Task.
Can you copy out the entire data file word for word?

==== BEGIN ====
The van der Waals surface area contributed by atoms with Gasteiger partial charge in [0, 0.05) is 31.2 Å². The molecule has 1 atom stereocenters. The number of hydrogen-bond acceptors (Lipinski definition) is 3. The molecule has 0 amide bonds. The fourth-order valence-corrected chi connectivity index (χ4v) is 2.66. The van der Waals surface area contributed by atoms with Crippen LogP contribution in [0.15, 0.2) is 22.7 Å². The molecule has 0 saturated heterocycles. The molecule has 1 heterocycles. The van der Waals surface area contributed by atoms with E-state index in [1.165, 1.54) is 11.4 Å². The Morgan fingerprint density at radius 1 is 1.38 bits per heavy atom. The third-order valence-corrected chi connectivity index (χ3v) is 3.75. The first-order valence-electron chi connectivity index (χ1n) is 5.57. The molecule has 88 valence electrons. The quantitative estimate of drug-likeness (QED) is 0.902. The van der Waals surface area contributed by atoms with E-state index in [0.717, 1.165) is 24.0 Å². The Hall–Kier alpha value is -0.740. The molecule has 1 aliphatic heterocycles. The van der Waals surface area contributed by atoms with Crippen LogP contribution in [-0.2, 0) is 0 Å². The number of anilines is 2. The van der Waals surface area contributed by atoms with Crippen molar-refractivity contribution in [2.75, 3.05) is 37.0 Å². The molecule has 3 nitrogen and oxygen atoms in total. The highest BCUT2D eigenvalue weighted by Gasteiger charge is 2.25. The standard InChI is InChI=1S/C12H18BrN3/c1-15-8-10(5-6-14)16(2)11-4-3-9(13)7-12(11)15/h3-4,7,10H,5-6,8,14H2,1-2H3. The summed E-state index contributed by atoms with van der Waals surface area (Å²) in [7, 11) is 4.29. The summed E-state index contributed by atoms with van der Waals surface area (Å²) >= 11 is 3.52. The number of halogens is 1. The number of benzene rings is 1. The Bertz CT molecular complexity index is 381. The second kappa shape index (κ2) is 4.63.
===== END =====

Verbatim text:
The van der Waals surface area contributed by atoms with Gasteiger partial charge in [0, 0.05) is 31.2 Å². The molecule has 1 atom stereocenters. The number of hydrogen-bond acceptors (Lipinski definition) is 3. The molecule has 0 amide bonds. The fourth-order valence-corrected chi connectivity index (χ4v) is 2.66. The van der Waals surface area contributed by atoms with Crippen LogP contribution in [0.15, 0.2) is 22.7 Å². The molecule has 0 saturated heterocycles. The molecule has 1 heterocycles. The van der Waals surface area contributed by atoms with E-state index in [1.165, 1.54) is 11.4 Å². The Morgan fingerprint density at radius 1 is 1.38 bits per heavy atom. The third-order valence-corrected chi connectivity index (χ3v) is 3.75. The first-order valence-electron chi connectivity index (χ1n) is 5.57. The molecule has 88 valence electrons. The quantitative estimate of drug-likeness (QED) is 0.902. The van der Waals surface area contributed by atoms with E-state index in [0.717, 1.165) is 24.0 Å². The Hall–Kier alpha value is -0.740. The molecule has 1 aliphatic heterocycles. The van der Waals surface area contributed by atoms with Crippen LogP contribution in [-0.2, 0) is 0 Å². The number of anilines is 2. The van der Waals surface area contributed by atoms with Crippen molar-refractivity contribution in [2.75, 3.05) is 37.0 Å². The molecule has 3 nitrogen and oxygen atoms in total. The highest BCUT2D eigenvalue weighted by Gasteiger charge is 2.25. The standard InChI is InChI=1S/C12H18BrN3/c1-15-8-10(5-6-14)16(2)11-4-3-9(13)7-12(11)15/h3-4,7,10H,5-6,8,14H2,1-2H3. The summed E-state index contributed by atoms with van der Waals surface area (Å²) in [7, 11) is 4.29. The summed E-state index contributed by atoms with van der Waals surface area (Å²) >= 11 is 3.52. The number of halogens is 1. The number of benzene rings is 1. The Bertz CT molecular complexity index is 381. The second kappa shape index (κ2) is 4.63.